The Environment Council of Central Queensland (ECoCeQ) welcomes Minister Plibersek’s decision to shelve two coal projects in central Queensland but implores the Environment Minister to listen to science and properly consider the climate impacts of the other coal and gas proposals still on her desk.
ECoCeQ, represented by Environmental Justice Australia, launched the Living Wonders legal intervention in July last year to compel the Minister to reconsider the 19 coal and gas proposals because of their climate risk to our environment.
The Minister’s decision yesterday that the China Stone Coal Mine Project in the Galilee Basin 300 kilometres from Mackay and the Range Coal Project in the Surat Basin in Central Queensland cannot be approved, means there are now 14 coal and gas proposals subject to the legal intervention.
Three other proposed projects have previously either been refused by the Minister or withdrawn by the companies.
ECoCeQ has given Minister Plibersek more than 3000 documents, spreadsheets and detailed fire maps from leading international scientific sources and the government’s own documents, which will form the basis of her reconsideration.
This evidence demonstrates the impact of climate change driven by greenhouse gas emissions on 2121 of Australia’s protected species, places and ecological communities.
The Minister’s decisions yesterday are consistent with the uncontroversial and global scientific consensus presented in ECoCeQ’s reconsideration requests regarding the implications of new gas and coal. However, it remains to be seen whether the reality of the climate impacts will be reflected in the Minister’s further decisions expected on other coal and proposals that are pending.
ECoCeQ President Christine Carlisle said:
“China Stone was a huge mine – we’re so relieved it’s been shelved. This is great news for our environment.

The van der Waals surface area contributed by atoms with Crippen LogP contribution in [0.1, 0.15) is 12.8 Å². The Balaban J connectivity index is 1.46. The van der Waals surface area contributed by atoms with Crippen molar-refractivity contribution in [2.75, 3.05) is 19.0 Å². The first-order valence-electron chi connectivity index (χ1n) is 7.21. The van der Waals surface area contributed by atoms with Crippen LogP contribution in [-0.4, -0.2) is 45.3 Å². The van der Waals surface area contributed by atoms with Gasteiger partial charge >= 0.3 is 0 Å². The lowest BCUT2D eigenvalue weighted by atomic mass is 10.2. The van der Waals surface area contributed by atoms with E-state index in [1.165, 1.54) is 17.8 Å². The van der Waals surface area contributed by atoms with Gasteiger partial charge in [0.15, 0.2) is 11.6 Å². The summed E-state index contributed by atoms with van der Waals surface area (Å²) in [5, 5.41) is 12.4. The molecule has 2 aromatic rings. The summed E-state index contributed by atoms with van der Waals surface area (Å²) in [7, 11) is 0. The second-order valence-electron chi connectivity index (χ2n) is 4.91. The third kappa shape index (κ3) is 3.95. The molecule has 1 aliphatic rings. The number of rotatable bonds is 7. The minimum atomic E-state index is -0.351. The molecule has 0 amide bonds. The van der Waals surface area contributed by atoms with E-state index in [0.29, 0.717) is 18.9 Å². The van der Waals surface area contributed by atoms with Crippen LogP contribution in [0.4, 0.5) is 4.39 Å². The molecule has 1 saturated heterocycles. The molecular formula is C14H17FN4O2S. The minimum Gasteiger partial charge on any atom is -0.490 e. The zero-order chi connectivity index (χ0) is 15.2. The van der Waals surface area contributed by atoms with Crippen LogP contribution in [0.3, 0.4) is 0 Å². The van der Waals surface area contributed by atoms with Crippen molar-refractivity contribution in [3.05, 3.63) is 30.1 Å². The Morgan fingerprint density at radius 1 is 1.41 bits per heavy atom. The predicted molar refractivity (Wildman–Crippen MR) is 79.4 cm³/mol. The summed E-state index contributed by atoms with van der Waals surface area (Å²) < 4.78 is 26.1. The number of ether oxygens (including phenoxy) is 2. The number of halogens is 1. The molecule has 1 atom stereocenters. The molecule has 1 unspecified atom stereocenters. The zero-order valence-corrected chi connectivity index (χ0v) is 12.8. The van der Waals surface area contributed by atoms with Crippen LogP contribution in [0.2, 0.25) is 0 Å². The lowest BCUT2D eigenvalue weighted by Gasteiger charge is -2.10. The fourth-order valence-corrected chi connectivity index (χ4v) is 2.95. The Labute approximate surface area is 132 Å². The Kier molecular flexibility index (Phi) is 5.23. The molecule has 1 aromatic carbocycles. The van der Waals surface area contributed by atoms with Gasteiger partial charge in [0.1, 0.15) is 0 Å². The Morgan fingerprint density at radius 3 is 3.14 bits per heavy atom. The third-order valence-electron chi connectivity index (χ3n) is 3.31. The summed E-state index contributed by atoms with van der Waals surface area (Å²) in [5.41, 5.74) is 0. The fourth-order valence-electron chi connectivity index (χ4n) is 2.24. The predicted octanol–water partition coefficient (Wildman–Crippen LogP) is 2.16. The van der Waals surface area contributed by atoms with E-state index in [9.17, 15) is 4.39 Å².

However, we implore the Minister to show courage when assessing the remaining coal and gas proposals on her desk. Each and every one of them will have a devastating impact on our climate and our living wonders, so must be properly assessed.
This decision shows our government can put the fate of Australia’s living wonders and a livable future for our children before the demands of the fossil fuel industry.
The China Stone project alone, has been sitting on Environment Ministers’ desks for almost a decade and was projected to extract almost 2,000 million tonnes of coal over 50 years.
But there are still scores of other new fossil fuel proposals on the Minister’s desk.
The science is clear. Burning coal, gas and oil is fuelling climate breakdown, with catastrophic consequences to thousands of animals, plants and places we love.”
Environmental Justice Australia Senior Lawyer Retta Berryman said:
Our client is encouraged by yesterday’s announcement, but the real test is still to come given the number of coal and gas proposals still on the Minister’s desk.
It is not just a matter of whether adequate information has been provided, but before approving any coal or gas project the Minister must first properly assess what impacts, including climate impacts, the proposal would have if approved.
For each of those proposals, the Minister has a vital responsibility to consider the vast and irreversible harm from climate damage, that all additional coal and gas poses to Australia’s living wonders.”
MacMines Austasia Pty Ltd had proposed the China Stone Coal Mine Project on a greenfield site approximately 270 km south of Townsville and 300 km west of Mackay at the northern end of the Galilee Basin.
The Range Project from Stanmore Coal was a proposed open-cut coal mine and processing facility 35 km south east of Wandoan in central Queensland’s Surat Basin.
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